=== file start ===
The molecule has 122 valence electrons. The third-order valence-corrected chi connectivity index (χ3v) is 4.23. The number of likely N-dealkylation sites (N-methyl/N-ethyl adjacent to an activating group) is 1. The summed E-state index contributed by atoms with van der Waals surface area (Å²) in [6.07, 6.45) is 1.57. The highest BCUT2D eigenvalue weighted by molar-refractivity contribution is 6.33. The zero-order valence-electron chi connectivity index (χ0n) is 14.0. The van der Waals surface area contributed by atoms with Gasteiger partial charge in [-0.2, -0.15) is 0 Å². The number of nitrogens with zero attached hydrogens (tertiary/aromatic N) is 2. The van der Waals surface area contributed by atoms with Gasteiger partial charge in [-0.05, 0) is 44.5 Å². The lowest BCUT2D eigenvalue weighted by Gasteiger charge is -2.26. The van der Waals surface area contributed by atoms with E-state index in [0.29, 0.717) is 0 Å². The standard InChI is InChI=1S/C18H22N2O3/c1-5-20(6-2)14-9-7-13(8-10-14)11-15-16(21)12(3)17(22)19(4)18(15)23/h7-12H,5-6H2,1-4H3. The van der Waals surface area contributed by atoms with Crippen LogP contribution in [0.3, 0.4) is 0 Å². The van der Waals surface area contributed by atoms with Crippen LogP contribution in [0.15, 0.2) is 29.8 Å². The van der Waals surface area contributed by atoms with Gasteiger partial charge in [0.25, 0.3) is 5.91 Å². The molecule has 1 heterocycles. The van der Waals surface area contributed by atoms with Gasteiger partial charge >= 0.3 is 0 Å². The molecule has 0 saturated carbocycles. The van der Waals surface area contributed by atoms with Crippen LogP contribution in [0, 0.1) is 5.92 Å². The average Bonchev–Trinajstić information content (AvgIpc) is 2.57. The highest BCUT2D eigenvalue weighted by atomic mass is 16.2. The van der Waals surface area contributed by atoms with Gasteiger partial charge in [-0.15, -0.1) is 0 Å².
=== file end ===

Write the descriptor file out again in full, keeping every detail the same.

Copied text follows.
The molecule has 122 valence electrons. The third-order valence-corrected chi connectivity index (χ3v) is 4.23. The number of likely N-dealkylation sites (N-methyl/N-ethyl adjacent to an activating group) is 1. The summed E-state index contributed by atoms with van der Waals surface area (Å²) in [6.07, 6.45) is 1.57. The highest BCUT2D eigenvalue weighted by molar-refractivity contribution is 6.33. The zero-order valence-electron chi connectivity index (χ0n) is 14.0. The van der Waals surface area contributed by atoms with Gasteiger partial charge in [-0.2, -0.15) is 0 Å². The number of nitrogens with zero attached hydrogens (tertiary/aromatic N) is 2. The van der Waals surface area contributed by atoms with Gasteiger partial charge in [-0.05, 0) is 44.5 Å². The lowest BCUT2D eigenvalue weighted by Gasteiger charge is -2.26. The van der Waals surface area contributed by atoms with E-state index in [0.29, 0.717) is 0 Å². The standard InChI is InChI=1S/C18H22N2O3/c1-5-20(6-2)14-9-7-13(8-10-14)11-15-16(21)12(3)17(22)19(4)18(15)23/h7-12H,5-6H2,1-4H3. The van der Waals surface area contributed by atoms with Crippen LogP contribution in [0.3, 0.4) is 0 Å². The van der Waals surface area contributed by atoms with Crippen LogP contribution in [0.15, 0.2) is 29.8 Å². The van der Waals surface area contributed by atoms with Gasteiger partial charge in [0.25, 0.3) is 5.91 Å². The molecule has 1 heterocycles. The van der Waals surface area contributed by atoms with Gasteiger partial charge >= 0.3 is 0 Å². The molecule has 0 saturated carbocycles. The van der Waals surface area contributed by atoms with Crippen LogP contribution in [0, 0.1) is 5.92 Å². The average Bonchev–Trinajstić information content (AvgIpc) is 2.57. The highest BCUT2D eigenvalue weighted by atomic mass is 16.2. The van der Waals surface area contributed by atoms with Gasteiger partial charge in [-0.15, -0.1) is 0 Å².